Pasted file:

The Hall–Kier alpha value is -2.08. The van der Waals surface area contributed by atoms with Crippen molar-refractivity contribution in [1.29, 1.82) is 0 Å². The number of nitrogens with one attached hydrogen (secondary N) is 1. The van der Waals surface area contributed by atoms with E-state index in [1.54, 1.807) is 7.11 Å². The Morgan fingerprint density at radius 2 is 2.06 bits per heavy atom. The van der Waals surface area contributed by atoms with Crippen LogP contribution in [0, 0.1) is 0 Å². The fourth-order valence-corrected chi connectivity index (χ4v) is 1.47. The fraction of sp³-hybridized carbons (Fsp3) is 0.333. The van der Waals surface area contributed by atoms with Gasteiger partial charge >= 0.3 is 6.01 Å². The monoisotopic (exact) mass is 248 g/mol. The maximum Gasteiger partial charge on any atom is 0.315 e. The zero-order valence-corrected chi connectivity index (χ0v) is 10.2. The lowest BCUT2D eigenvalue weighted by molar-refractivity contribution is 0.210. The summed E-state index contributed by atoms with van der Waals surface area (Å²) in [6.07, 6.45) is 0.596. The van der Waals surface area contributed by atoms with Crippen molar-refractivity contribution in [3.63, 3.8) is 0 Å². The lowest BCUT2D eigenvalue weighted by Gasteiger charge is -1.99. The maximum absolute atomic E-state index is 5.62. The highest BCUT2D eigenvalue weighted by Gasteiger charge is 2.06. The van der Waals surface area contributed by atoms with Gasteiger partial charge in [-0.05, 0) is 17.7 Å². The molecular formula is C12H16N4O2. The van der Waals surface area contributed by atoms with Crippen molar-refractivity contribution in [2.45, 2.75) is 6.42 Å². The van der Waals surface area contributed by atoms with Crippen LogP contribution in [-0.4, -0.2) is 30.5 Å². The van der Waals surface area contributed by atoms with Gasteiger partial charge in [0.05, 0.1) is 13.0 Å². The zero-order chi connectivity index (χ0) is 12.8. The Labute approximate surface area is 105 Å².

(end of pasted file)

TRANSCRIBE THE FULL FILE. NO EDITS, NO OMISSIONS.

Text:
The Hall–Kier alpha value is -2.08. The van der Waals surface area contributed by atoms with Crippen molar-refractivity contribution in [1.29, 1.82) is 0 Å². The number of nitrogens with one attached hydrogen (secondary N) is 1. The van der Waals surface area contributed by atoms with E-state index in [1.54, 1.807) is 7.11 Å². The Morgan fingerprint density at radius 2 is 2.06 bits per heavy atom. The van der Waals surface area contributed by atoms with Crippen LogP contribution in [0, 0.1) is 0 Å². The fourth-order valence-corrected chi connectivity index (χ4v) is 1.47. The fraction of sp³-hybridized carbons (Fsp3) is 0.333. The van der Waals surface area contributed by atoms with Gasteiger partial charge >= 0.3 is 6.01 Å². The monoisotopic (exact) mass is 248 g/mol. The maximum Gasteiger partial charge on any atom is 0.315 e. The zero-order valence-corrected chi connectivity index (χ0v) is 10.2. The lowest BCUT2D eigenvalue weighted by molar-refractivity contribution is 0.210. The summed E-state index contributed by atoms with van der Waals surface area (Å²) in [6.07, 6.45) is 0.596. The van der Waals surface area contributed by atoms with Crippen molar-refractivity contribution in [3.63, 3.8) is 0 Å². The lowest BCUT2D eigenvalue weighted by Gasteiger charge is -1.99. The maximum absolute atomic E-state index is 5.62. The highest BCUT2D eigenvalue weighted by Gasteiger charge is 2.06. The van der Waals surface area contributed by atoms with Gasteiger partial charge in [-0.05, 0) is 17.7 Å². The molecular formula is C12H16N4O2. The van der Waals surface area contributed by atoms with Crippen molar-refractivity contribution in [2.45, 2.75) is 6.42 Å². The van der Waals surface area contributed by atoms with Crippen LogP contribution in [-0.4, -0.2) is 30.5 Å². The van der Waals surface area contributed by atoms with Gasteiger partial charge in [0.05, 0.1) is 13.0 Å². The zero-order chi connectivity index (χ0) is 12.8. The Labute approximate surface area is 105 Å².